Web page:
I applaud any true attempt at bringing diversity to comic books. The fact that Asian, Black, Hispanic and LBGT characters are under represented in comic books is a travesty in my eyes. Comics should represent the ultra diverse world that we live in, and it is about time that both Marvel and DC set the standard with this new path. There is however a way that this path should be done. Ultimately, I think it first starts with having a workplace where this diversity is celebrated. More capable female, Black, Asian and Hispanic writers and artists would be a big step in defining characters with authentic backgrounds and personalities because they have been written by people who reflect that diversity.

Ummm... Hello? Can a sista get some love up in this piece?
Ummm… Hello? Can a sista get some love up in this piece?

Currently, you have a reboot in progress for the character Wally West. This new reboot has changed Wally from a white character to a black character. I personally have a reservation with “race bending” characters, it shows a lack of originality. It doesn’t show true diversity because all you are doing is giving a character another complexion. But this is not the factor that has me to the point of not giving DC Comics another penny of my money. In four or five issues now, this new Wally West, this new black Wally West, has been in handcuffs in two of these issues. He has been arrested TWICE!

For real Dan? TWICE?

It just seems to me that all you are currently doing is reinforcing a trope about young black men- that we are criminals. I have never been arrested. My brother has never been arrested. My cousins have never been arrested. My male friends who are black have never been arrested. But this is however a statistic that is forced in the minds of young black men. It is seen in televisions shows like The Wire. It is in the news repeatedly. Now, it is in comic books.

Here's the irony: Marvel has actually brought the Captain America legacy full-circle from Isiah Bradley...
Here’s the irony: Marvel has actually brought the Captain America legacy full-circle from Isiah Bradley…

As an educated black man who is also a high school English teacher, my job is to not only educate these young men so that they are more prepared for college and beyond, but it is also to be an example of what these young men are fighting against– stereotypes. I often use comic books and graphic novels in the classroom to change up the pace and to give my students more reference material. Through characters like Batman and the Hulk I have been able to introduce students to characters like Sherlock Holmes and books like The Strange Case of Dr. Jekyll and Mr. Hyde. But why on Earth would I introduce a juvenile delinquent to my students? Why would I allow a trope like what your company has created into my classroom?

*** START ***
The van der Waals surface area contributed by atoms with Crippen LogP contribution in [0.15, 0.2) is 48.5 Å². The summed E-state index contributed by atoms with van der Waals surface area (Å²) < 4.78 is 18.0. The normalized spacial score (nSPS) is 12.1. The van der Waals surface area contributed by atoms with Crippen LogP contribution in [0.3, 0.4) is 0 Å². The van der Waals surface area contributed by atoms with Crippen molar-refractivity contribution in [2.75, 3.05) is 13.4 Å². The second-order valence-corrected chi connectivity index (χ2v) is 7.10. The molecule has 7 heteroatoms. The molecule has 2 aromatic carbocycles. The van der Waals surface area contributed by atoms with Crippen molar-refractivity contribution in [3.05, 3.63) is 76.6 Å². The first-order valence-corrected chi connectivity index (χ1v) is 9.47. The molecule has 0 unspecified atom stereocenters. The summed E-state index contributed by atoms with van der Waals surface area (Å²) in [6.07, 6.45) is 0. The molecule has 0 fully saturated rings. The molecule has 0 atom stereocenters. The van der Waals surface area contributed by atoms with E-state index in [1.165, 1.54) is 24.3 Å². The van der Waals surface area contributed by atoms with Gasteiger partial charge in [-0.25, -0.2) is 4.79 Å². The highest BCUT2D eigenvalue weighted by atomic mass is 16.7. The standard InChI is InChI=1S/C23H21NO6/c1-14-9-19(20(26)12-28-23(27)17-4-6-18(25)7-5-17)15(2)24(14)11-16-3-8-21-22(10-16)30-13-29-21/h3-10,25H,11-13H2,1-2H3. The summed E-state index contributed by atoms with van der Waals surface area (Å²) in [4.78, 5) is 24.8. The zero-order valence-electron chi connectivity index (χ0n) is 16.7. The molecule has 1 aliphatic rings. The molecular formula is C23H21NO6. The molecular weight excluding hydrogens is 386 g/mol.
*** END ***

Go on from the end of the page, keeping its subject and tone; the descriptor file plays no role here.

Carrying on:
I am truly disappointed in what DC Comics has done. The feign attempt at diversity is nothing more than stereotypical propaganda that consciously reinforces a racial and social paradigm that is undeserved. Maybe DC Comics (and Marvel for that matter) should study the work of Christopher Priest on The Black Panther. Use his writing as a lesson plan of how to avoid tropes and create stories about a character with dignity, honor and an unwavering moral code that not only young black men can be proud to read about, but also all races can see the goodness that dwells in the hearts of people of color.

... To Sam Wilson.
… To Sam Wilson.

To sum it up, DC Comics has failed. DC Comics has failed to create stories about characters with integrity and characters that do not negatively reflect any particular race, gender or sexual orientation. DC will make their money, and some people will still purchase this “Shazbot,” but it won’t be me. Make mine Indie Comics because I see nothing MARVELous about Marvel or DC.

Well, DC and Marvel, that’s one source of revenue gone. And trust… he’s not the only one that’s fed up. This is what happens when you short-shrift a sizeable portion of your “1000 True Fans.”

So, what are you going to do about it?


Pick a Color… Any Color You Want…

Oh, wow... A Black Superman. Yet, I'm not excited... I wonder why...
Oh, wow… A Black Superman. Yet, I’m not excited… I wonder why…

Everybody is acting like this race-bending phenomenon is new when they’ve been doing this since, at least, 1989 (Billy Dee Williams as Harvey Dent anyone?).

Despite current attitudes, we are all down with Samuel L. Jackson as Nick Fury. We were introduced to that eventual reality thanks to Bryan Hitch drawing the Ultimates. Actually, Nick Fury was established as being Black in Ultimate X-Men. In fact, the cinematic Marvel U is based more so on the original Ultimate Universe than good ‘ol 616.

Honestly, if at the end of Iron Man, if anyone, Black or white, other than SLJ was wearing that eye patch, the entirety of fandom would have been pissed because the “reality” of Nick Fury being Black was established in the comics so much so that Marvel had to incorporate elements of the Ultimate Universe into the 616 universe.